On all the networks and major newspapers, the political pundits and special reports are zeroing in on the new soccer moms of the country—Latinos. Analysis and predictions whirl around the largest minority group that can potentially sway the vote of key battleground states. But there’s always one condition or challenge to their voting strength: “If they vote” or “Will they vote?”
The answer doesn’t have an “if,” it is simply yes, Latinos will vote.
And we will vote in record numbers. The Latino community throughout America is no longer a sleeping giant; in fact, we are awake and we are cranky. With almost half of the Latino population eligible to vote and over 50 million Latinos living in the country, there is no doubt that we are a political force with the power to influence the election.
I have seen it firsthand. In my travels from California and Colorado to Nevada and Florida, I have spoken to many Latinos who are either voting for the first time or doing their part by knocking on doors and getting the vote out. Most know what’s at stake in this election for them and their families and friends, and it’s not just one issue as some political pundits believe. There are layers of concerns among the Latino community that range between defending the Affordable Care Act and fighting for immigration reform.
Whether in Spanish or English, Latinos are paying attention to these issues. We are taking note of who is speaking to us and who is talking down at us. It really comes as no surprise that conservatives are having a hard time gaining our vote. They stand almost as the complete antithesis of what the Latino community needs because we certainly don’t need more racial profiling laws like Arizona’s SB 1070, the expiration of an administrative relief to the millions of DREAMers, an unjust tax system that rewards the 1 %, or the repeal of a healthcare law that will cover 9 million more Latinos. As much as some candidates try to manipulate their rhetoric, we can certainly read between the lines.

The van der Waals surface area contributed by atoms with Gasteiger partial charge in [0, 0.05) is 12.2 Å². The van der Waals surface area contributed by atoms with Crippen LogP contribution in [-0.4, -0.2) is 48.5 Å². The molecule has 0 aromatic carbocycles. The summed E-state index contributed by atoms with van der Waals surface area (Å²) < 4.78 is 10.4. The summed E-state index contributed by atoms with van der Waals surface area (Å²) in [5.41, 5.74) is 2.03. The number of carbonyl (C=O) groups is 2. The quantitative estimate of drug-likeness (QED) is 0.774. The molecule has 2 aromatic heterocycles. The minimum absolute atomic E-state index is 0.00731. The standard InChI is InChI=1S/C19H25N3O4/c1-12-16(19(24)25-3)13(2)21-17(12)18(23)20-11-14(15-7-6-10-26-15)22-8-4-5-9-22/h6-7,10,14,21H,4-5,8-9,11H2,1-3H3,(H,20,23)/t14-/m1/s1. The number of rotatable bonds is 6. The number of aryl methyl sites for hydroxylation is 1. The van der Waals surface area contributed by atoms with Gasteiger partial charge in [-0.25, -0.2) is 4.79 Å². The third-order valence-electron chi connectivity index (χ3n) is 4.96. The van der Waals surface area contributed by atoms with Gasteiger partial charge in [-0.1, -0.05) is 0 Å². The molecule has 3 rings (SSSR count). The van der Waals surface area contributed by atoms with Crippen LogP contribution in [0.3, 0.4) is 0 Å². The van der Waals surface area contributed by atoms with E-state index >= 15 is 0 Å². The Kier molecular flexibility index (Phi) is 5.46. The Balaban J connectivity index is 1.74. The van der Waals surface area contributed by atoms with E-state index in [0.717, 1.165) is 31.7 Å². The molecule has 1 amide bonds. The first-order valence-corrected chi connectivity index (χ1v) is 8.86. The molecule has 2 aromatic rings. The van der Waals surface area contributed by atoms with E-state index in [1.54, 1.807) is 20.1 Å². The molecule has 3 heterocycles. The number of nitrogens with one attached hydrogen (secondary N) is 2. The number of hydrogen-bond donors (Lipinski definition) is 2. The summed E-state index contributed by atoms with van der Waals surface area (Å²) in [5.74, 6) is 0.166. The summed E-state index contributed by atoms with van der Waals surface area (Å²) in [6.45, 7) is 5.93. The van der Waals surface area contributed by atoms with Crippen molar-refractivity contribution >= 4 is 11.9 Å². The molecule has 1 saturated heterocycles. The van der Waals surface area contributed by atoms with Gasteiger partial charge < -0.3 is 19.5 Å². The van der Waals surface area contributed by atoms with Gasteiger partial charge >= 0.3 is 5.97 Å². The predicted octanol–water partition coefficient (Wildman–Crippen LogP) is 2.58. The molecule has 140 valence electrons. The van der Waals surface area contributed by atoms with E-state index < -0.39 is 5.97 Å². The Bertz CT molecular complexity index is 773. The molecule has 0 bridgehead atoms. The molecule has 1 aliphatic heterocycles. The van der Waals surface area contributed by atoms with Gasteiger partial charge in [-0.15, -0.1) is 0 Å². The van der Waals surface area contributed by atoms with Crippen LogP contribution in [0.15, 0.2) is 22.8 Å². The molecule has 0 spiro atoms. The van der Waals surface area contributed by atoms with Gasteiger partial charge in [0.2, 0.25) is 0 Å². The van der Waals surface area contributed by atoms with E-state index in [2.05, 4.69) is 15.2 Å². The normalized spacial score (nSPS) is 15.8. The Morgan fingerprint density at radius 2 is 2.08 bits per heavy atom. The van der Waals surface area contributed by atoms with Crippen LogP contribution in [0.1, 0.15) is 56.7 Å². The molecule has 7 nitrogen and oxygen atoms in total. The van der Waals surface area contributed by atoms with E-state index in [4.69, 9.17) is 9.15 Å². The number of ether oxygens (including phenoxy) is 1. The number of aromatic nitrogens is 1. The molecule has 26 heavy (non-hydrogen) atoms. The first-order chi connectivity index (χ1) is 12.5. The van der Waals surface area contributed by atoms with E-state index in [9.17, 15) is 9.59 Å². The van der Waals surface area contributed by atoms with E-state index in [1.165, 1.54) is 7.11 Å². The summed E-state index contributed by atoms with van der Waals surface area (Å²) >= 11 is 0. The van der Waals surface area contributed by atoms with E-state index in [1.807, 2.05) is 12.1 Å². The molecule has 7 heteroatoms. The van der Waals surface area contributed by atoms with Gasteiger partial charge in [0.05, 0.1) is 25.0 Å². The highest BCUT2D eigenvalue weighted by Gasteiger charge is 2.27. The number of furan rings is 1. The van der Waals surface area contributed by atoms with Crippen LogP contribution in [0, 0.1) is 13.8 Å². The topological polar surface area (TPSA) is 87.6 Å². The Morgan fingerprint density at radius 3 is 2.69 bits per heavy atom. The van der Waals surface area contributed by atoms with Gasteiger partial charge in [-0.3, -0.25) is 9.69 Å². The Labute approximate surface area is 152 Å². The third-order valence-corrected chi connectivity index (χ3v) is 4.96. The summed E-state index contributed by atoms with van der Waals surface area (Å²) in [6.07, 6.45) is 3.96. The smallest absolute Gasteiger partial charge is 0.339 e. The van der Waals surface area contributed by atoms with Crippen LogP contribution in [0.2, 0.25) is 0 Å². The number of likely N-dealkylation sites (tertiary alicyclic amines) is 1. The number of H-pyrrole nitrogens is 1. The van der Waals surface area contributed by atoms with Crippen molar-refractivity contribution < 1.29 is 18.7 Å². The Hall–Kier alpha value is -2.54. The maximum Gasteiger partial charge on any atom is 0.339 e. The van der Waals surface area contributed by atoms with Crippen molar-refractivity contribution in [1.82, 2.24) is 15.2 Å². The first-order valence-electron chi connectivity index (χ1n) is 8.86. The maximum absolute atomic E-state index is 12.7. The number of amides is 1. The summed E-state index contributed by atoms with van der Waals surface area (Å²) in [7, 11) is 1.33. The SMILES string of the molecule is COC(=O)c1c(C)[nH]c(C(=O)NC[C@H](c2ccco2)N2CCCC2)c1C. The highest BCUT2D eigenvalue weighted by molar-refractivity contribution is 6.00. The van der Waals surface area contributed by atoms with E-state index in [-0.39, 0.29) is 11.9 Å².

With so much at the mercy of the next president and congressional representatives, Latinos across America know that we must fulfill our responsibility and vote for ourselves and those that cannot cast a ballot this year. There are millions of our fellow brothers and sisters who dream about walking the path to citizenship and continue their contributions to our economy not as an invisible number, but as new Americans planting their roots in a nation built on values that embrace diversity and hard work.
The immigrant voices and faces, those of DREAMers and diligent immigrant workers in the fields and behind the doors of countless homes and private businesses, have not gone silent or unseen. The campaigns to register and mobilize Latino voters have been unique in that they include these voices, driving and motivating voters to go to polls.
I spoke to a Latino volunteer in Colorado who I accompanied as she knocked on some doors to register voters. As we walked, she spoke to me of her brother, an undocumented immigrant in America for over ten years, who told her that she needed to vote for him, she had to remember him and others like him when voting. Her daughter, a first-time voter, also encouraged her to do more for their community and her friends, DREAMers, who wished they had the same right she would exercise this November. And that’s exactly why she was out there, door to door, phone-bank after phone-bank, making sure Colorado Latinos got the message.
This is the type of story I have heard countless times. They are inspirational and push us not only to vote, but to make sure that whoever wins is held accountable. The time for waiting and hoping for immigration reform has led us to this point—a crucial fork in the road where we either continue to hold on to an idea or fight for a common-sense policy that will give DREAMers and immigrant families across the country a chance at citizenship. Make no mistake the latter is in our view.
We are not a fad, but a permanent voice in the political scheme. It’s up to us as Latinos to hold on to our place in history and lead our community forward with all the working families in America. We’re not going anywhere or “self-deporting.”
We will vote. But we won’t just stop there.